Positive signs on the bond market provide a “very good backdrop” for participants at the start of 2023, although demand continues to outstrip supply, according to Gwen Greenberg, Head of DCM Australia, ANZ Institutional.
Speaking to ANZ Institutional Insights on podcast ahead of the ANZ Debt Conference in March, Greenberg said the Australian bond market was in no way short of liquidity but faced an imbalance in the supply dynamic.
“Even though there's been a lack of corporate issuance, the corporate spreads are ‘stale’,” she said. “But they have been ratcheting in.
“[It is] issuer dependent and issue dependent. But it's still it's setting a very good backdrop in terms of where we're at.”
Greenberg said issuers continue to grapple with outright yields, which have shifted “significantly” on the back of recent economic data, although duration is less of an issue.
“We do think the sweet spot continues to be in that mid part of the curve,” she said. “However, investors are now more willing to move out of the curve in an effort to try to find that supply.”
Greenberg made the comments in conversation with Gavin Chappell, Head of Loan Syndications at ANZ Institutional. You can listen to an edited version of the conversation below.
Chappell said the dynamic of both bond and loan markets was changing as investors and issuers moved beyond COVID-19-era norms and back into “face-to-face” meetings.
“Borrowers haven't been meeting with their investors for basically the past three years,” he said. “There's been very little of that going on. Pre-COVID, a lot of loan-market deals would ‘roadshow’, to tap some offshore liquidity.
“We're having a lot more discussions about that happening again this year. I think taking borrowers out to see their investors is going to be a bit of a key theme again this year. We're going to see a lot more of that.”
Chappell said ANZ’s upcoming Debt Conference in the Hunter Valley would provide a valuable platform for this kind of discussion.
“I think the timing of Hunter Valley is probably perfect really early in the year,” he said. “People can now get out again and haven't been able to get out for quite a period.”
Greenberg has seen a similar trend on the bond side of the market, noting many investors are in a “recalibration” mode, concerned about the strength of demand.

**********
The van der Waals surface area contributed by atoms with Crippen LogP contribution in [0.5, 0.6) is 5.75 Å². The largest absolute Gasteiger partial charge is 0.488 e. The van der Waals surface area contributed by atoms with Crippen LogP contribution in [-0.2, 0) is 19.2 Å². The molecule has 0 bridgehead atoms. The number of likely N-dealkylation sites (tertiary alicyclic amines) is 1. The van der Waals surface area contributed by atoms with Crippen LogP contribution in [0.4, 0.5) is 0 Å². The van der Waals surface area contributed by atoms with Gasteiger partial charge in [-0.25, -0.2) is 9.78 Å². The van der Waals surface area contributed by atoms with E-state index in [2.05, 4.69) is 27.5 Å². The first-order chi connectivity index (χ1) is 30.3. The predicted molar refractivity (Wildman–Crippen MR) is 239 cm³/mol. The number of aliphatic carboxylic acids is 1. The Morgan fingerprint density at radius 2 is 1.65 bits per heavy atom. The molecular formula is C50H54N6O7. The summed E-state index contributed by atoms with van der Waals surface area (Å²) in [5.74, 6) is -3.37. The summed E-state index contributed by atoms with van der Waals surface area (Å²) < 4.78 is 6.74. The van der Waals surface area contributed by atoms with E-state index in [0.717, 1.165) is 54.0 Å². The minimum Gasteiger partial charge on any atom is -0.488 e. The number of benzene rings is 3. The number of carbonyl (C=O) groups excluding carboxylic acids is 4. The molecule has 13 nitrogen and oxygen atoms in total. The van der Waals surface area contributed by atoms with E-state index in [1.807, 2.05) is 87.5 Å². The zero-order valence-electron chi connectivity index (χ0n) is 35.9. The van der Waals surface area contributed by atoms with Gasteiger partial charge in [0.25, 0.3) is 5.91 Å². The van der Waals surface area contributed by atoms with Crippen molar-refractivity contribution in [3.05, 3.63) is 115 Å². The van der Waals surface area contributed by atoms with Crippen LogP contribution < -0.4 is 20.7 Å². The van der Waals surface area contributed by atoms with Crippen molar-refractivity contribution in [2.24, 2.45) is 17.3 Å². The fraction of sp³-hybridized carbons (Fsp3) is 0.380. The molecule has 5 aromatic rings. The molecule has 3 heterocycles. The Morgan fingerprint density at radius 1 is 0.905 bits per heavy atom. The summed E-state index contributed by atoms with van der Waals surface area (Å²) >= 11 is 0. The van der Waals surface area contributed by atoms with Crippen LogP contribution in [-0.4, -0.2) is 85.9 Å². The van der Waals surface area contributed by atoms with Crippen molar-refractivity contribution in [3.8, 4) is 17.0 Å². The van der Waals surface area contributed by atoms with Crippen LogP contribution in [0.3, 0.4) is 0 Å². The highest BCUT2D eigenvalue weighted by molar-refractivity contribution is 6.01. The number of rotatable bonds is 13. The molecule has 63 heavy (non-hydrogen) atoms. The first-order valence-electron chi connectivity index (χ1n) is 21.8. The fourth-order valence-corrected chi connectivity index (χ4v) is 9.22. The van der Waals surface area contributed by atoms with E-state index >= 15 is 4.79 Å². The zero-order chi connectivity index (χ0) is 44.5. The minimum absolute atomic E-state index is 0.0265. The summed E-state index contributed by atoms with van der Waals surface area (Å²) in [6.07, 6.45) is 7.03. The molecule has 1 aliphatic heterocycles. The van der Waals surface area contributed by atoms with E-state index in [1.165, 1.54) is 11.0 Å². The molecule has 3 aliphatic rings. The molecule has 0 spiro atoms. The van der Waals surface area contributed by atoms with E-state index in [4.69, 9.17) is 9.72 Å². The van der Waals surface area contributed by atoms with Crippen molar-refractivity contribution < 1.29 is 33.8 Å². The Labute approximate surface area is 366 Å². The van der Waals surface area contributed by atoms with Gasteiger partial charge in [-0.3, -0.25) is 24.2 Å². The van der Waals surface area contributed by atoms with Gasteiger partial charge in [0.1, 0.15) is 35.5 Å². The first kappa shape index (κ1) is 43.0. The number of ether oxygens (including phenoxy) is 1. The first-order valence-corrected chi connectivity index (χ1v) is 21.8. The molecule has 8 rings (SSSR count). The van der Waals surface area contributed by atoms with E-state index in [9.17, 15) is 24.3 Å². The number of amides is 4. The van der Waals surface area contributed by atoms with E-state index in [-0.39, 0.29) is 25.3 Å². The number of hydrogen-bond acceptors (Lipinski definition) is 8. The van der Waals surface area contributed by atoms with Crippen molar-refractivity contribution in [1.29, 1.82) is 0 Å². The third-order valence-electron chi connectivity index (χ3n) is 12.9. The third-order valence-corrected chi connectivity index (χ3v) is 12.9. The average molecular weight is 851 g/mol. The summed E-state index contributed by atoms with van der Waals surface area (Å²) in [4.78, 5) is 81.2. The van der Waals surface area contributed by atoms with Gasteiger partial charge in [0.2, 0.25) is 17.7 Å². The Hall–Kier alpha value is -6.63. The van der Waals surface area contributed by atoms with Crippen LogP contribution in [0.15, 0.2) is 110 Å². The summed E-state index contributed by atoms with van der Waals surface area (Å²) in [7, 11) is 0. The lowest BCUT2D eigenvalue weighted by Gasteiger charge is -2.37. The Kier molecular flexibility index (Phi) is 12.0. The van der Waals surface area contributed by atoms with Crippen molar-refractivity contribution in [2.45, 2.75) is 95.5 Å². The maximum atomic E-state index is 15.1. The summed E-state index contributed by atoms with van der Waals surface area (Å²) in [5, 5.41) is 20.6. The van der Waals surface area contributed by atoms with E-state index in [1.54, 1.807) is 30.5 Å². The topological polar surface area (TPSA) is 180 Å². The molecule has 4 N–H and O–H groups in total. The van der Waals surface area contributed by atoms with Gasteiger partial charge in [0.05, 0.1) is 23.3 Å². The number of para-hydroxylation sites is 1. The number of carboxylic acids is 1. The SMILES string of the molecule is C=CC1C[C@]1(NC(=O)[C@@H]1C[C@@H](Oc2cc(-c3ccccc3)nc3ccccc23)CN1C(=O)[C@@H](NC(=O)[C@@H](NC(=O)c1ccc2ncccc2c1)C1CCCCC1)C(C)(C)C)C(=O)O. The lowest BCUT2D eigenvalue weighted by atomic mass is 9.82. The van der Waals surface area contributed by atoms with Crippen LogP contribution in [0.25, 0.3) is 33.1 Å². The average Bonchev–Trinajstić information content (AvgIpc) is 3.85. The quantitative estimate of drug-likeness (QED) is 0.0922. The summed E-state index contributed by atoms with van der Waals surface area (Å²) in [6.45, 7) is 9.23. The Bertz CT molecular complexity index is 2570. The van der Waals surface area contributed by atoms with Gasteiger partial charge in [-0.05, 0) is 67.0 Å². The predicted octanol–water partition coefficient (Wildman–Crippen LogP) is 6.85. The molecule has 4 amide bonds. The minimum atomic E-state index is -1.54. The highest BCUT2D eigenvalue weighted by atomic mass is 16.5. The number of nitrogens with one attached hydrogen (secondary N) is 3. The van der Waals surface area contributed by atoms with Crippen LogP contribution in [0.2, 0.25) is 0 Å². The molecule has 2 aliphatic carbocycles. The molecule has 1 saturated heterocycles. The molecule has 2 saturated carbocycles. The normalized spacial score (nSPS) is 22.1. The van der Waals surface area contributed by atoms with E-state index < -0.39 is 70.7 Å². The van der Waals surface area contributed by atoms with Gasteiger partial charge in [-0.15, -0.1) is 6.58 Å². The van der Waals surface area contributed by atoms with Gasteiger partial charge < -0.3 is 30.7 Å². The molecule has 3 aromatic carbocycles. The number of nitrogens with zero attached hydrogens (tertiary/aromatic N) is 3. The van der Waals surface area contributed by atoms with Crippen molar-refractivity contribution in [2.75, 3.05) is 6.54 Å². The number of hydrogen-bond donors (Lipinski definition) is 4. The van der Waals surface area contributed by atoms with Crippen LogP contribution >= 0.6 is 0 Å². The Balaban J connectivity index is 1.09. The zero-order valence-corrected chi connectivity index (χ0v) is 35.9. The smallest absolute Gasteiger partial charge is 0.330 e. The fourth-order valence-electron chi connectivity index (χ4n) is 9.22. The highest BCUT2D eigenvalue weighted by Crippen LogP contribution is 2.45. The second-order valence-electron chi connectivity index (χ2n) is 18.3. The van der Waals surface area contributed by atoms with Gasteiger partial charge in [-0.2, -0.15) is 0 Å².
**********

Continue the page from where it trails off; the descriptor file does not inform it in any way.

“But the demand is certainly there” she said. “We've seen it as issuances kicked off very strong this year.
“Year to date, issuance is up about over 25 per cent, year on year. It is driven more than 50 per cent by financials, but order books are significantly oversubscribed.
“There's a significant amount of demand there and again, lack of supply, in particular [from] corporates.”
Chappell said the loan market was nearing a peak after a strong year featuring high levels of volatility.
Current activity is dominated by event-driven financing and M&A, he said, and not “corporates coming to the market to do sort of their regular refinancing activity”.
“[The year 2022] wasn't a record year but was close to a record year in the Aussie loan market,” Chappell said.
“I still think we're either close to the peak of this current cycle, but maybe even in some sectors there might be sort of a little bit of a rise to come.
“Comparing loans to bonds, that gap is much, much closer this year, or right at the moment, than it has been for probably the past six or nine months.”
That will lead to increased competitiveness in both spaces, Chappell said, and “might mean we maybe don't see quite as much volume in the loan market this year because of that”.
“As the bond market gets more competitive, the bank market will be potentially playing catch up during the year,” he said.
“I think it's going to take a little while for bank pricing to stabilise before it starts to contract potentially later in the year. But that will be a function of what happens to bond markets and funding costs during calendar 2023.”
Listen to the podcast above to find out more.
This publication is published by Australia and New Zealand Banking Group Limited ABN 11 005 357 522 (“ANZBGL”) in Australia. This publication is intended as thought-leadership material. It is not published with the intention of providing any direct or indirect recommendations relating to any financial product, asset class or trading strategy. The information in this publication is not intended to influence any person to make a decision in relation to a financial product or class of financial products. It is general in nature and does not take account of the circumstances of any individual or class of individuals. Nothing in this publication constitutes a recommendation, solicitation or offer by ANZBGL or its branches or subsidiaries (collectively “ANZ”) to you to acquire a product or service, or an offer by ANZ to provide you with other products or services. All information contained in this publication is based on information available at the time of publication. While this publication has been prepared in good faith, no representation, warranty, assurance or undertaking is or will be made, and no responsibility or liability is or will be accepted by ANZ in relation to the accuracy or completeness of this publication or the use of information contained in this publication. ANZ does not provide any financial, investment, legal or taxation advice in connection with this publication.